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Structural characterization of an essential protein complex for bacterial cell wall formation

Grant number: 14/00570-4
Support type:Scholarships abroad - Research Internship - Doctorate (Direct)
Effective date (Start): April 01, 2014
Effective date (End): September 30, 2014
Field of knowledge:Biological Sciences - Biochemistry
Principal Investigator:Andrea Dessen de Souza e Silva
Grantee:Mayara Mayele Miyachiro
Supervisor abroad: Andréa Dessen
Home Institution: Centro Nacional de Pesquisa em Energia e Materiais (CNPEM). Ministério da Ciência, Tecnologia, Inovações e Comunicações (Brasil). Campinas , SP, Brazil
Local de pesquisa : Institut de Biologie Structurale (IBS), France  
Associated to the scholarship:13/02451-0 - Structural characterization of an essential protein complex in cell wall formation, BP.DD

Abstract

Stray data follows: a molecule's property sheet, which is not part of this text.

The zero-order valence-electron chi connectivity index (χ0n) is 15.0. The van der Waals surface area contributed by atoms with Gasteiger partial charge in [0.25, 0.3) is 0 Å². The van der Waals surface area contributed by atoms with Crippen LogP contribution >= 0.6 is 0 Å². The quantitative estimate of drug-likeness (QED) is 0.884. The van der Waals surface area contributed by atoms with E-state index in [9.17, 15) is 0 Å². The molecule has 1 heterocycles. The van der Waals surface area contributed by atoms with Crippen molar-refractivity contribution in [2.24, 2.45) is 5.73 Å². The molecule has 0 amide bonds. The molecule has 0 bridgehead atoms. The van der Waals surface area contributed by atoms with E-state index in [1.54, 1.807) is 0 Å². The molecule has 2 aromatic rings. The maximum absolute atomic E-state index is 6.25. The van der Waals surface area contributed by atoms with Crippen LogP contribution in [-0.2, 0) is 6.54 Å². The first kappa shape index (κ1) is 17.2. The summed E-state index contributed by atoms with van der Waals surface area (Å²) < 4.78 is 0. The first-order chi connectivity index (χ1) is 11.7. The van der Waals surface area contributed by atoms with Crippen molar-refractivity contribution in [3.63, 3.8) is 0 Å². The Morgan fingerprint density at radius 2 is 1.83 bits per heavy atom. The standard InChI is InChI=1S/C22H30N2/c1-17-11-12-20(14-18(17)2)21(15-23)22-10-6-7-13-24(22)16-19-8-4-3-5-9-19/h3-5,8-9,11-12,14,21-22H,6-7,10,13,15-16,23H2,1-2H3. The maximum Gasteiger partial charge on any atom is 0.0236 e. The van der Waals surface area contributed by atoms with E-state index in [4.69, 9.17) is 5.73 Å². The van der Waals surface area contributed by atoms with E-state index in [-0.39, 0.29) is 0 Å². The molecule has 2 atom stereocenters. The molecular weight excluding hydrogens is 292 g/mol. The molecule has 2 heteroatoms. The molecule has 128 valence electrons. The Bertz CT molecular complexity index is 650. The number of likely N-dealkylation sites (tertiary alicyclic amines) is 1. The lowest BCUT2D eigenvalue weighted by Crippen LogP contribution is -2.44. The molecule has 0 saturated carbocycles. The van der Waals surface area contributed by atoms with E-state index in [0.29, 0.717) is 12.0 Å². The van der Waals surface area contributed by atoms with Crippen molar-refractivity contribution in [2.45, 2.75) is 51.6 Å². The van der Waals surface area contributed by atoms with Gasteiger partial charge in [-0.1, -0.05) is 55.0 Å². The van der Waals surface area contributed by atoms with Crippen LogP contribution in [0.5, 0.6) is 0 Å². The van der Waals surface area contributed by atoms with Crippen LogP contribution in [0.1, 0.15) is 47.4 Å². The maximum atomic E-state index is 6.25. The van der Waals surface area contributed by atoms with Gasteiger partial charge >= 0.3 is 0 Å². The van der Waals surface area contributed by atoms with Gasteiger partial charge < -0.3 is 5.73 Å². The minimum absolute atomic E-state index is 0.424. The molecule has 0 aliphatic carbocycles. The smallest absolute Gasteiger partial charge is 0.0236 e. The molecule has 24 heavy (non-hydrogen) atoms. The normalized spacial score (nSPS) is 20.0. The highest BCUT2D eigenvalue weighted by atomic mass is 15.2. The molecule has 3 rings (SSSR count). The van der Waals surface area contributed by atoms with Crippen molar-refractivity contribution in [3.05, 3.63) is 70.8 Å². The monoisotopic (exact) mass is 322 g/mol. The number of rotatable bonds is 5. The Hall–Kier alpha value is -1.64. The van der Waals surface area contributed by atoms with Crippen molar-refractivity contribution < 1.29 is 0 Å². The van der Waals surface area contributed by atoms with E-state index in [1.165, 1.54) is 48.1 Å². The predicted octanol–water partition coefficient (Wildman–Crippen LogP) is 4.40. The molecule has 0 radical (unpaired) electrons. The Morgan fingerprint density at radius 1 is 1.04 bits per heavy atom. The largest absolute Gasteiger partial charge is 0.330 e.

The biosynthesis of bacterial cell wall has been studied for several decades to identify targets for the development of antibiotics. However, the emergence of multidrug-resistant bacteria has led to the need to discover and characterize new molecular targets. The synthesis of peptidoglycan, a major component of the bacterial cell wall, involves the participation of macromolecular complexes that include cytoplasmic, periplasmic and membrane proteins. The goal of this project is to carry out the structural characterization of the membrane protein MraY transferase, which is essential for peptidoglycan biosynthesis. The techniques that will be used include expression and purification of recombinant soluble and membrane proteins, crystallization, synchrotron data collection, and structure solution. The research group led by Andréa Dessen works in two research locations: at the National Laboratory of Biosciences (LNBio) in Campinas-Brazil (4 researchers), and at the Institut the Biologie Structurale in Grenoble-France (10 researchers). The Thematic Project entitled "Assembly and structure of macromolecular complexes involved in bacterial cell wall biosynthesis and virulencel", financed by the FAPESP, is presently being developed in Campinas, where the student Mayara Mayele Miyachiro is performing most of her thesis work. However, due to the vast experience of the Grenoble group in expression, purification, and crystallization of membrane proteins, we believe that it will be extremely beneficial for the student to perform specific stages of her project in Grenoble.The results achieved will contribute to the characterization of a novel macromolecular target which may be used for the development of more efficient antibacterial agents. (AU)